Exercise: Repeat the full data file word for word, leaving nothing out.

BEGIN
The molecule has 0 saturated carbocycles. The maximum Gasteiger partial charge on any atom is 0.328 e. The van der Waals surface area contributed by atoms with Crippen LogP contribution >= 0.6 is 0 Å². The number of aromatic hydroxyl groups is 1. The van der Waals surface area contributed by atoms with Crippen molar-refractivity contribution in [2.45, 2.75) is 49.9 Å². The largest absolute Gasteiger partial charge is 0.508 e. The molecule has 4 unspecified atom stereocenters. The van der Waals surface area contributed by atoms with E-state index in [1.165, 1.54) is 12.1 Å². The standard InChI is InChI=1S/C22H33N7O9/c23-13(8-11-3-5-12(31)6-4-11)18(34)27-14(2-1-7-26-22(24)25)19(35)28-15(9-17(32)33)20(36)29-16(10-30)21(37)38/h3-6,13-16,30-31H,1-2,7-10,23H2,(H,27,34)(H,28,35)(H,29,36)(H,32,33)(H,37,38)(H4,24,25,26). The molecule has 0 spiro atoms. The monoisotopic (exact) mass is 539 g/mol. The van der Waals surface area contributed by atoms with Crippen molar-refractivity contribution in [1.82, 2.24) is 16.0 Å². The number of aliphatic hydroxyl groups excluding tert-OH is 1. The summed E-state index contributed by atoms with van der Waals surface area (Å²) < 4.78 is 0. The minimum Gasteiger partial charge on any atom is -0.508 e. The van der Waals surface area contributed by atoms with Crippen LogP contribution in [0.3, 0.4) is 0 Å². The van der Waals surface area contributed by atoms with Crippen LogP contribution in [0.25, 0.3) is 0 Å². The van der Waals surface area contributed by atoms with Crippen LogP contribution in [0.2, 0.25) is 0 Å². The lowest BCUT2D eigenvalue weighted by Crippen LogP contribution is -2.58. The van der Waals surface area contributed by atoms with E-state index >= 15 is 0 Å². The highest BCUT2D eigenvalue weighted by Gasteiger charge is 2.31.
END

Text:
The molecule has 0 saturated carbocycles. The maximum Gasteiger partial charge on any atom is 0.328 e. The van der Waals surface area contributed by atoms with Crippen LogP contribution >= 0.6 is 0 Å². The number of aromatic hydroxyl groups is 1. The van der Waals surface area contributed by atoms with Crippen molar-refractivity contribution in [2.45, 2.75) is 49.9 Å². The largest absolute Gasteiger partial charge is 0.508 e. The molecule has 4 unspecified atom stereocenters. The van der Waals surface area contributed by atoms with E-state index in [1.165, 1.54) is 12.1 Å². The standard InChI is InChI=1S/C22H33N7O9/c23-13(8-11-3-5-12(31)6-4-11)18(34)27-14(2-1-7-26-22(24)25)19(35)28-15(9-17(32)33)20(36)29-16(10-30)21(37)38/h3-6,13-16,30-31H,1-2,7-10,23H2,(H,27,34)(H,28,35)(H,29,36)(H,32,33)(H,37,38)(H4,24,25,26). The molecule has 0 spiro atoms. The monoisotopic (exact) mass is 539 g/mol. The van der Waals surface area contributed by atoms with Crippen molar-refractivity contribution in [1.82, 2.24) is 16.0 Å². The number of aliphatic hydroxyl groups excluding tert-OH is 1. The summed E-state index contributed by atoms with van der Waals surface area (Å²) < 4.78 is 0. The minimum Gasteiger partial charge on any atom is -0.508 e. The van der Waals surface area contributed by atoms with Crippen LogP contribution in [0.3, 0.4) is 0 Å². The van der Waals surface area contributed by atoms with Crippen LogP contribution in [0.25, 0.3) is 0 Å². The van der Waals surface area contributed by atoms with Crippen LogP contribution in [0.2, 0.25) is 0 Å². The lowest BCUT2D eigenvalue weighted by Crippen LogP contribution is -2.58. The van der Waals surface area contributed by atoms with E-state index >= 15 is 0 Å². The highest BCUT2D eigenvalue weighted by Gasteiger charge is 2.31.